# Type System of Disp

While the type system of Disp can be literally any computable program, disp will have its own standard type system defined in the standard context that will allow for the creation of programs optimisable to a level at or beyond the speed of C and Rust.

The standard type system for disp should be:

- Simple
- Relatively few core inference rules
- More complex types are constructed from a few simple primitive type constructors.

- Fast
- Types that reflect hardware primitives (such as machinecode) should be representable and the type system should be able to reason about equivalence between inefficient high-level types and efficient low-level types.

- Consistent
- Logic of types should be consistent
- Type checking should never loop indefinitely

- Representative
- The standard type system for Disp aims to be a viable foundation for all of mathematics.

## Substructural Types

For a systems language, runtime overhead must be kept to a minimum. This means that the restrictions on lifetime and movability of heap and stack allocations should be modeled and enforced at compile time, instead of relying on a runtime methods such as garbage collection or reference counting.

Disp uses a type system that divides terms and types into 3 categories:

Unrestricted

- This includes most types, type constructors, and terms that can fit in a single CPU register.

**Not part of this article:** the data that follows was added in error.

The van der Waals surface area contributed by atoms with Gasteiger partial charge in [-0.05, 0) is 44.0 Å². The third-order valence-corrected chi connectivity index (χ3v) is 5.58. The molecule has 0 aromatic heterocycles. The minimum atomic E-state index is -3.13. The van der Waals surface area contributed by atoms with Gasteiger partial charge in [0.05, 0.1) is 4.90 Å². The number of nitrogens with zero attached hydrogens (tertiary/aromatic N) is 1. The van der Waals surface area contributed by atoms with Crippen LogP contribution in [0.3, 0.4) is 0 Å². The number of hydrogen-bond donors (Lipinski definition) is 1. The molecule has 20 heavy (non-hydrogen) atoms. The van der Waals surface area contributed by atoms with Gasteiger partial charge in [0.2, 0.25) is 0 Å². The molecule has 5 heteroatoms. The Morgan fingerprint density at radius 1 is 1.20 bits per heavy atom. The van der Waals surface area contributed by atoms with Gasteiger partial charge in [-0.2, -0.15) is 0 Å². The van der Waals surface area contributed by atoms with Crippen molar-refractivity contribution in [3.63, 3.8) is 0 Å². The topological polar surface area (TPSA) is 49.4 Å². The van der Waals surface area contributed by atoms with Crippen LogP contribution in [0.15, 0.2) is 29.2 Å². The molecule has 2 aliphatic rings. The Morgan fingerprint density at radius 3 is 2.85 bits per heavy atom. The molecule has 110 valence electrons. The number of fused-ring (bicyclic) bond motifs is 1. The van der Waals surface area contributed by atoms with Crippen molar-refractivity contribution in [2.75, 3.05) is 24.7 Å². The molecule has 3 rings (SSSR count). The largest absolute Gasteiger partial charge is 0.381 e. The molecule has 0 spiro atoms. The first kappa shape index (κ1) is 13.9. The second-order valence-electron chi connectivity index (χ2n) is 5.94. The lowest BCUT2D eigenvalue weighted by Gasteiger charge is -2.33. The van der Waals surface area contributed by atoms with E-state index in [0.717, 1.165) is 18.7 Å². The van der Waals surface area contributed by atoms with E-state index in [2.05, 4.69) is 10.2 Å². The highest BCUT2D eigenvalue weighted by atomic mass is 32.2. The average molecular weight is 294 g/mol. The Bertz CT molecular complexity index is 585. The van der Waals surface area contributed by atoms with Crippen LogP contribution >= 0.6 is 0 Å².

- Unrestricted objects may be moved around and duplicated at will in a program and don't require a specific function defining how they are deallocated.

Linear

- This includes terms allocated on the heap, mostly structures with variable-length allocations.
- Linear objects must be used in each context exactly once and must define at least one destructor or else it won't typecheck.
- Linear objects may contain unrestricted objects, just like how heap-allocated objects may contain numbers that can be stored in registers.
- Examples: ATS, Rust kinda

Ordered

- This includes any term allocated on the stack, which is pretty much anything else.
- Ordered objects must be used in each context exactly once and can only be used in reverse-order of allocation (like a stack).
- Ordered objects may contain unrestricted or linear objects.
- Examples: Webassembly, Porth

A paper outlining a potential framework for a type system unifying all 3 of these substructural modes can be found here.

## Minimal Type Theory

In order for Disp to be able to double as a general-purpose theorem prover, the ideas from this paper describing a Minimal Type Theory (mTT) may be used.